The sound of high-speed rail whistling through Santa Clarita was on the mind of Mayor Marsha McLean as she took advantage of Congressman Howard “Buck” McKeon’s visit to the Chamber of Commerce earlier this week to ask who she should contact in Washington to address her concerns.
“Call your Congressman,” McKeon joked.
Stating she was on several transportation committees, including for the Southern California Association of Governments (SCAG), McLean wanted to know if the “$5 billion” in funds being allocated to the California High Speed Rail Authority could be redirected.
“What we’re trying to do is bring attention to the federal government about taking that money, not for that, but using it to upgrade existing Metrolink and rail all throughout Southern California and throughout California.
According to the California High Speed Rail Authority (CaHSRA) total funding to the project from both federal and matching state sources is $6.3 billion.
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Michael Cano, Transportation Secretary for 5th District Supervisor Michael Antonovich, says they're glad McLean is an enthusiastic supporter of the reallocation proposal they made starting in April to SCAG, MTA, and Metrolink.
“With Sand Canyon and communities up in Acton-Agua Dulce basically commenting that the rail corridor was going to decimate their communities, we started looking at this months ago,” Cano said.
Rather than build a destructive viaduct along the Antelope Valley line from Lancaster to Los Angeles, Antonovich proposes improvements to existing rail to boost travel time.
“We could have trains going between 90 and 110 miles per hour on current right-of-ways if you just do simple upgrades like track straightening, put grade separations so trains don’t have to slow down or be worried about that,” said Cano.
In reaction to McLean’s questions, McKeon said there’s going to be a whole lot of change in Washington.
“A transportation bill. I don’t know what the likelihood would be,” McKeon said.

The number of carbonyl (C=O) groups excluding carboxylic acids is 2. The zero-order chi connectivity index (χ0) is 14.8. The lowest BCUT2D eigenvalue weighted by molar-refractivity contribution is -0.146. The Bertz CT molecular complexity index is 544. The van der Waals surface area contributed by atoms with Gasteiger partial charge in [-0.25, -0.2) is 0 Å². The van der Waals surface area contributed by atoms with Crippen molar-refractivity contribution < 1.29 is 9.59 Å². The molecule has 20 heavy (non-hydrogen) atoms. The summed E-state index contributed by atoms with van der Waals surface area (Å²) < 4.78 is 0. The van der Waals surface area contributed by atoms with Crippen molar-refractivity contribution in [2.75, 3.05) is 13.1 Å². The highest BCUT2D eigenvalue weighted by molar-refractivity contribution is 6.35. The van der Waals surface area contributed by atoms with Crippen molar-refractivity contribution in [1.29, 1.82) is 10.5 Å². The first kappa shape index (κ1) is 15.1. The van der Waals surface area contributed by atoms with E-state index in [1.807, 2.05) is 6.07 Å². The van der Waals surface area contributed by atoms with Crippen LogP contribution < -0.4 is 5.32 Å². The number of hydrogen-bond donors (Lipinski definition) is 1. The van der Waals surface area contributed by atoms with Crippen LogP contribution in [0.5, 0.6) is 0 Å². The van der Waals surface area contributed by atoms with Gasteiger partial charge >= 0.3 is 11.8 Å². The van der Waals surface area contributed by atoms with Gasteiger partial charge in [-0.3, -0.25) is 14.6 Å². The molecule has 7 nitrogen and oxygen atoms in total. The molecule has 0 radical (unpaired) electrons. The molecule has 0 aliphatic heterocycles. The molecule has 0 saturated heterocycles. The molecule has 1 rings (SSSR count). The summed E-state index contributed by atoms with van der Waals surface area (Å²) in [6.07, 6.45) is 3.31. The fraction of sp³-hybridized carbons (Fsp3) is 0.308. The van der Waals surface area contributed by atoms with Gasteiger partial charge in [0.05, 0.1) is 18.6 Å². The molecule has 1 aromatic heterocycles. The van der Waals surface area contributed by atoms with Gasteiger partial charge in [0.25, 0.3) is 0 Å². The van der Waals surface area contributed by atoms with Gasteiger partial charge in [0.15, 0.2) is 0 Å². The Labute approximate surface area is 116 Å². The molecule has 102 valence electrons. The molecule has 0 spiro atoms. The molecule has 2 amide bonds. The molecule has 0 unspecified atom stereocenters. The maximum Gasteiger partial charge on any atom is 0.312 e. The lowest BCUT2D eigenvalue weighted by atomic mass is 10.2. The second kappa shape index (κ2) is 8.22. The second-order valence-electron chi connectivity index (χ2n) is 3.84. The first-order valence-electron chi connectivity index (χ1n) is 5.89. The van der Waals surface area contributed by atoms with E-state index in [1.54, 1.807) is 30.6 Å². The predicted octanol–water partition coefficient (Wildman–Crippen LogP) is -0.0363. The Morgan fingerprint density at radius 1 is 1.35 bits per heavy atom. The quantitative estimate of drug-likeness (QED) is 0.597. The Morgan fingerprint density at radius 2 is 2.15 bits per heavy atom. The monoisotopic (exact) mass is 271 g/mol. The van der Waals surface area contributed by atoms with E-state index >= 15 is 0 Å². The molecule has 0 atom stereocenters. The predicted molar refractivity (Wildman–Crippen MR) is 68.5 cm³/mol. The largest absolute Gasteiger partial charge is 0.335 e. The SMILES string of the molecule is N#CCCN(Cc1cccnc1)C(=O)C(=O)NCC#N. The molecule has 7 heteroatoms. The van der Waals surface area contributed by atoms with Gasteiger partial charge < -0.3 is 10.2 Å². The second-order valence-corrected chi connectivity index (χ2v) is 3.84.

McLean clarified that a new transportation bill would not be required.
“This isn’t money that needs to be allocated, it’s already been allocated. And they’re doing EIRs and they’re taking the money and spending it on ridiculous stuff when it could be used on concrete improvements,” McLean said.
On Tuesday, the California High Speed Rail Authority announced what it called “a major step towards the nation’s first true high-speed system” with the release of Environmental Impact Reports for both the Merced-to-Fresno and Fresno-to-Bakersfield portions of the project.
The CaHSRA is developing an 800-mile high-speed train system that will operate at speeds of up to 220 miles per hour, connecting the state’s major urban centers, including the Bay Area, Fresno, Los Angeles and San Diego.
Initial infrastructure construction will begin in the Central Valley, the backbone of the system, in 2012. The project is being funded through a voter-approved state bond, federal funding awards and public-private partnerships.
McKeon asked McLean to write up a note on her concerns and he promised to follow-up with Congressman John Mica from Florida’s 7th district.
“John Mica is the chairman of the public transportation committee, we came to Congress together and I’ll get you answer on that,” said McKeon.
No joke, this time.